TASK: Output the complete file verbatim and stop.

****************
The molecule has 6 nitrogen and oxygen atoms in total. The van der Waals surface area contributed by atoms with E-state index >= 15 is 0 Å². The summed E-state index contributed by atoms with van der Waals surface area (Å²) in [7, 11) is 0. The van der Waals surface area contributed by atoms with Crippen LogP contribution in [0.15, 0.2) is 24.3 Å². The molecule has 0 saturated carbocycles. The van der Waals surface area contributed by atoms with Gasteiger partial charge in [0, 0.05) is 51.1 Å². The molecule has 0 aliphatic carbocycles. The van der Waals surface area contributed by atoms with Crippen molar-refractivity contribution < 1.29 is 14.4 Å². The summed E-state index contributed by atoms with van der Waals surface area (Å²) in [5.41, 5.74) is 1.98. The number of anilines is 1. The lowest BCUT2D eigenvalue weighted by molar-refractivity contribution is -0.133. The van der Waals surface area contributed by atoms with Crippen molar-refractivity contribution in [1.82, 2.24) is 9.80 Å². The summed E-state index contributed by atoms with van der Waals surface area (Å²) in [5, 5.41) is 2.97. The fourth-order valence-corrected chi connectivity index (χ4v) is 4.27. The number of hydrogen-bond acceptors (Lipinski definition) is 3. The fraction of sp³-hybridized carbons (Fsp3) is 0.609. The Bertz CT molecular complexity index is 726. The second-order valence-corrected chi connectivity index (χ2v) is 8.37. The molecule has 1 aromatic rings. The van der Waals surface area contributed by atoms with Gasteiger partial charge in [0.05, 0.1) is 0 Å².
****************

The molecule has 6 nitrogen and oxygen atoms in total. The van der Waals surface area contributed by atoms with E-state index >= 15 is 0 Å². The summed E-state index contributed by atoms with van der Waals surface area (Å²) in [7, 11) is 0. The van der Waals surface area contributed by atoms with Crippen LogP contribution in [0.15, 0.2) is 24.3 Å². The molecule has 0 saturated carbocycles. The van der Waals surface area contributed by atoms with Gasteiger partial charge in [0, 0.05) is 51.1 Å². The molecule has 0 aliphatic carbocycles. The van der Waals surface area contributed by atoms with Crippen molar-refractivity contribution < 1.29 is 14.4 Å². The summed E-state index contributed by atoms with van der Waals surface area (Å²) in [5.41, 5.74) is 1.98. The number of anilines is 1. The lowest BCUT2D eigenvalue weighted by molar-refractivity contribution is -0.133. The van der Waals surface area contributed by atoms with Crippen molar-refractivity contribution in [1.82, 2.24) is 9.80 Å². The summed E-state index contributed by atoms with van der Waals surface area (Å²) in [5, 5.41) is 2.97. The fourth-order valence-corrected chi connectivity index (χ4v) is 4.27. The number of hydrogen-bond acceptors (Lipinski definition) is 3. The fraction of sp³-hybridized carbons (Fsp3) is 0.609. The Bertz CT molecular complexity index is 726. The second-order valence-corrected chi connectivity index (χ2v) is 8.37. The molecule has 1 aromatic rings. The van der Waals surface area contributed by atoms with Gasteiger partial charge in [0.05, 0.1) is 0 Å².